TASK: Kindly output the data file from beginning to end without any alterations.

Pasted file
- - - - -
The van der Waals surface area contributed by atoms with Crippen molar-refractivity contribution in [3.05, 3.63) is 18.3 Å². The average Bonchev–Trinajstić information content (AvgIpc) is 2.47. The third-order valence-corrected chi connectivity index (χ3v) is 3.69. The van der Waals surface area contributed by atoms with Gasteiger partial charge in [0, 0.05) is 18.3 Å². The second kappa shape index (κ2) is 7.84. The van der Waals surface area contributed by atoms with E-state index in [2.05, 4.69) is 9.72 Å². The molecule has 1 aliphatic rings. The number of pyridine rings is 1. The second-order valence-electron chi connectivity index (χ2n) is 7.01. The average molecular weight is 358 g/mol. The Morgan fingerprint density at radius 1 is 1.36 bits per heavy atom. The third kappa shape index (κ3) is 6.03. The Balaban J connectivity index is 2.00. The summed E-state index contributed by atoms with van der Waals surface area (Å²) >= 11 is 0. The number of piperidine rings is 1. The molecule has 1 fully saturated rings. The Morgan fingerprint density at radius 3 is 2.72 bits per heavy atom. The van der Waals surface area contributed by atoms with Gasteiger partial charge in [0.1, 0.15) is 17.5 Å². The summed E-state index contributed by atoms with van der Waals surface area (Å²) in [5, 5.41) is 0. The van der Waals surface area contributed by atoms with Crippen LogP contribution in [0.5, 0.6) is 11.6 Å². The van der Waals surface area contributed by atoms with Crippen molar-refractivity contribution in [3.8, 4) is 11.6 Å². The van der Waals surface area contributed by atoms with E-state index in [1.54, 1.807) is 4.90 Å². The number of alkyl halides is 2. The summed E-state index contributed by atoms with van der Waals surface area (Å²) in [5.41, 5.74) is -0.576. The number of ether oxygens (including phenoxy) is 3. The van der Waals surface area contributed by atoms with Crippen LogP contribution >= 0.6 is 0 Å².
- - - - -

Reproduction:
The van der Waals surface area contributed by atoms with Crippen molar-refractivity contribution in [3.05, 3.63) is 18.3 Å². The average Bonchev–Trinajstić information content (AvgIpc) is 2.47. The third-order valence-corrected chi connectivity index (χ3v) is 3.69. The van der Waals surface area contributed by atoms with Gasteiger partial charge in [0, 0.05) is 18.3 Å². The second kappa shape index (κ2) is 7.84. The van der Waals surface area contributed by atoms with E-state index in [2.05, 4.69) is 9.72 Å². The molecule has 1 aliphatic rings. The number of pyridine rings is 1. The second-order valence-electron chi connectivity index (χ2n) is 7.01. The average molecular weight is 358 g/mol. The Morgan fingerprint density at radius 1 is 1.36 bits per heavy atom. The third kappa shape index (κ3) is 6.03. The Balaban J connectivity index is 2.00. The summed E-state index contributed by atoms with van der Waals surface area (Å²) >= 11 is 0. The number of piperidine rings is 1. The molecule has 1 fully saturated rings. The Morgan fingerprint density at radius 3 is 2.72 bits per heavy atom. The van der Waals surface area contributed by atoms with Gasteiger partial charge in [0.1, 0.15) is 17.5 Å². The summed E-state index contributed by atoms with van der Waals surface area (Å²) in [5, 5.41) is 0. The van der Waals surface area contributed by atoms with Crippen LogP contribution in [0.5, 0.6) is 11.6 Å². The van der Waals surface area contributed by atoms with Crippen molar-refractivity contribution in [3.8, 4) is 11.6 Å². The van der Waals surface area contributed by atoms with E-state index in [1.54, 1.807) is 4.90 Å². The number of alkyl halides is 2. The summed E-state index contributed by atoms with van der Waals surface area (Å²) in [5.41, 5.74) is -0.576. The number of ether oxygens (including phenoxy) is 3. The van der Waals surface area contributed by atoms with Crippen LogP contribution >= 0.6 is 0 Å².